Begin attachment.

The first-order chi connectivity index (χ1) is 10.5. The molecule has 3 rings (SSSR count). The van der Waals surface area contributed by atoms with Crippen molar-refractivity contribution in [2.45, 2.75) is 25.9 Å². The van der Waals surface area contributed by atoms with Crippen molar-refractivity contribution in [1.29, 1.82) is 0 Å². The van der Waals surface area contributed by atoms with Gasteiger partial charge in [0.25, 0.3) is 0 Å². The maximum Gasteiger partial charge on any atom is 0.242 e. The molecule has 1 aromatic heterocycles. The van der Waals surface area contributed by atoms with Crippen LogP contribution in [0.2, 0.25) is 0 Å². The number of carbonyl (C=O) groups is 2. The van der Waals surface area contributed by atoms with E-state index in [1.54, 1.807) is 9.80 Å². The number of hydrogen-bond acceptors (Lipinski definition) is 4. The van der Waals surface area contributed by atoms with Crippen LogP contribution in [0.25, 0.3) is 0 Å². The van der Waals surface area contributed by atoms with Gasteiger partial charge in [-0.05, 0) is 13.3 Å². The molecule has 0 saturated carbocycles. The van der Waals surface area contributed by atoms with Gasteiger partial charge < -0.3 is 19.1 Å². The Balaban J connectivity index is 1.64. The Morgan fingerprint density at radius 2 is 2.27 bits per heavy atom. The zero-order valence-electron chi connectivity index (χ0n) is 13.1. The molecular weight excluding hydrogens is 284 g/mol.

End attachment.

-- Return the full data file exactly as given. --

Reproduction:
The first-order chi connectivity index (χ1) is 10.5. The molecule has 3 rings (SSSR count). The van der Waals surface area contributed by atoms with Crippen molar-refractivity contribution in [2.45, 2.75) is 25.9 Å². The van der Waals surface area contributed by atoms with Crippen molar-refractivity contribution in [1.29, 1.82) is 0 Å². The van der Waals surface area contributed by atoms with Gasteiger partial charge in [0.25, 0.3) is 0 Å². The maximum Gasteiger partial charge on any atom is 0.242 e. The molecule has 1 aromatic heterocycles. The van der Waals surface area contributed by atoms with Crippen LogP contribution in [0.2, 0.25) is 0 Å². The number of carbonyl (C=O) groups is 2. The van der Waals surface area contributed by atoms with E-state index in [1.54, 1.807) is 9.80 Å². The number of hydrogen-bond acceptors (Lipinski definition) is 4. The van der Waals surface area contributed by atoms with Crippen LogP contribution in [0.25, 0.3) is 0 Å². The van der Waals surface area contributed by atoms with Gasteiger partial charge in [-0.05, 0) is 13.3 Å². The molecule has 0 saturated carbocycles. The van der Waals surface area contributed by atoms with Gasteiger partial charge < -0.3 is 19.1 Å². The Balaban J connectivity index is 1.64. The Morgan fingerprint density at radius 2 is 2.27 bits per heavy atom. The zero-order valence-electron chi connectivity index (χ0n) is 13.1. The molecular weight excluding hydrogens is 284 g/mol.